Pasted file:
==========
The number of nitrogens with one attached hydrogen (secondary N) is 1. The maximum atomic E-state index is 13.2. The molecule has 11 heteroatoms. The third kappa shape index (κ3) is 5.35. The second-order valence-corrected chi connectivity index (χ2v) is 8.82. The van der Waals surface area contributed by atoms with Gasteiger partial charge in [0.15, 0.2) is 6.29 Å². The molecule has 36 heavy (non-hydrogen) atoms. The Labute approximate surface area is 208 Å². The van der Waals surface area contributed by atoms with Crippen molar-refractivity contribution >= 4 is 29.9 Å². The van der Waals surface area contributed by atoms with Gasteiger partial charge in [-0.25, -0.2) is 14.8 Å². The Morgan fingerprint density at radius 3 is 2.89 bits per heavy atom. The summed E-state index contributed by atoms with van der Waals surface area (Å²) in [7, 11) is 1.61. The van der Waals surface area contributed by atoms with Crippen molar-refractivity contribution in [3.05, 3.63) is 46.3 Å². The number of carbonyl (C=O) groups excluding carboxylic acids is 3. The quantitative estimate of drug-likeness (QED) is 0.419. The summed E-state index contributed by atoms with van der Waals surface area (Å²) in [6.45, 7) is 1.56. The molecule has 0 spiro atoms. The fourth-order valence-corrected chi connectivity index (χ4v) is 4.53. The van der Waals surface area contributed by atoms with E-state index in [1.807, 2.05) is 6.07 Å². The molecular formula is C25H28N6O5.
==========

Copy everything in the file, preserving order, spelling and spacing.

The number of nitrogens with one attached hydrogen (secondary N) is 1. The maximum atomic E-state index is 13.2. The molecule has 11 heteroatoms. The third kappa shape index (κ3) is 5.35. The second-order valence-corrected chi connectivity index (χ2v) is 8.82. The van der Waals surface area contributed by atoms with Gasteiger partial charge in [0.15, 0.2) is 6.29 Å². The molecule has 36 heavy (non-hydrogen) atoms. The Labute approximate surface area is 208 Å². The van der Waals surface area contributed by atoms with Crippen molar-refractivity contribution >= 4 is 29.9 Å². The van der Waals surface area contributed by atoms with Gasteiger partial charge in [-0.25, -0.2) is 14.8 Å². The Morgan fingerprint density at radius 3 is 2.89 bits per heavy atom. The summed E-state index contributed by atoms with van der Waals surface area (Å²) in [7, 11) is 1.61. The van der Waals surface area contributed by atoms with Crippen molar-refractivity contribution in [3.05, 3.63) is 46.3 Å². The number of carbonyl (C=O) groups excluding carboxylic acids is 3. The quantitative estimate of drug-likeness (QED) is 0.419. The summed E-state index contributed by atoms with van der Waals surface area (Å²) in [6.45, 7) is 1.56. The molecule has 0 spiro atoms. The fourth-order valence-corrected chi connectivity index (χ4v) is 4.53. The van der Waals surface area contributed by atoms with E-state index in [1.807, 2.05) is 6.07 Å². The molecular formula is C25H28N6O5.